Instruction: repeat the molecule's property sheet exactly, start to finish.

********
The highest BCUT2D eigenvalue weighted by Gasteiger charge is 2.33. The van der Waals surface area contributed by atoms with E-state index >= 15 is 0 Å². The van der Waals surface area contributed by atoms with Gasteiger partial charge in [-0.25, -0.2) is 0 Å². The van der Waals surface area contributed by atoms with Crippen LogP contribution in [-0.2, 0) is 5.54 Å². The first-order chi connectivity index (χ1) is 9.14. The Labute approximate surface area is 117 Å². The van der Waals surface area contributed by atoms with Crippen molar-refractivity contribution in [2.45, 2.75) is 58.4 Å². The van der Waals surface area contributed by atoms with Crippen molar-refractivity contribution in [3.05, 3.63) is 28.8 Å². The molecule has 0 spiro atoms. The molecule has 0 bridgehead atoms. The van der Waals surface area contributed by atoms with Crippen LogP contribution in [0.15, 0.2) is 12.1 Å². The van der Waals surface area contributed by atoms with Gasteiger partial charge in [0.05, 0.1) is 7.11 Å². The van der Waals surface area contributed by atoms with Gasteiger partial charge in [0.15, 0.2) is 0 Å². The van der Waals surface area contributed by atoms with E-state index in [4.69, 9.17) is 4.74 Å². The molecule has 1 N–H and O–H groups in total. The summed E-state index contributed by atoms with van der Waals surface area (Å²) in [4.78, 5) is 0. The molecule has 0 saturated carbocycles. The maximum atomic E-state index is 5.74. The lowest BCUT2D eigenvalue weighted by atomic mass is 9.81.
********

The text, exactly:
The highest BCUT2D eigenvalue weighted by Gasteiger charge is 2.33. The van der Waals surface area contributed by atoms with E-state index >= 15 is 0 Å². The van der Waals surface area contributed by atoms with Gasteiger partial charge in [-0.25, -0.2) is 0 Å². The van der Waals surface area contributed by atoms with Crippen LogP contribution in [-0.2, 0) is 5.54 Å². The first-order chi connectivity index (χ1) is 9.14. The Labute approximate surface area is 117 Å². The van der Waals surface area contributed by atoms with Crippen molar-refractivity contribution in [2.45, 2.75) is 58.4 Å². The van der Waals surface area contributed by atoms with Crippen molar-refractivity contribution in [3.05, 3.63) is 28.8 Å². The molecule has 0 spiro atoms. The molecule has 0 bridgehead atoms. The van der Waals surface area contributed by atoms with Crippen LogP contribution in [0.15, 0.2) is 12.1 Å². The van der Waals surface area contributed by atoms with Gasteiger partial charge in [0.05, 0.1) is 7.11 Å². The van der Waals surface area contributed by atoms with Gasteiger partial charge in [0.15, 0.2) is 0 Å². The van der Waals surface area contributed by atoms with E-state index in [4.69, 9.17) is 4.74 Å². The molecule has 1 N–H and O–H groups in total. The summed E-state index contributed by atoms with van der Waals surface area (Å²) in [4.78, 5) is 0. The molecule has 0 saturated carbocycles. The maximum atomic E-state index is 5.74. The lowest BCUT2D eigenvalue weighted by atomic mass is 9.81.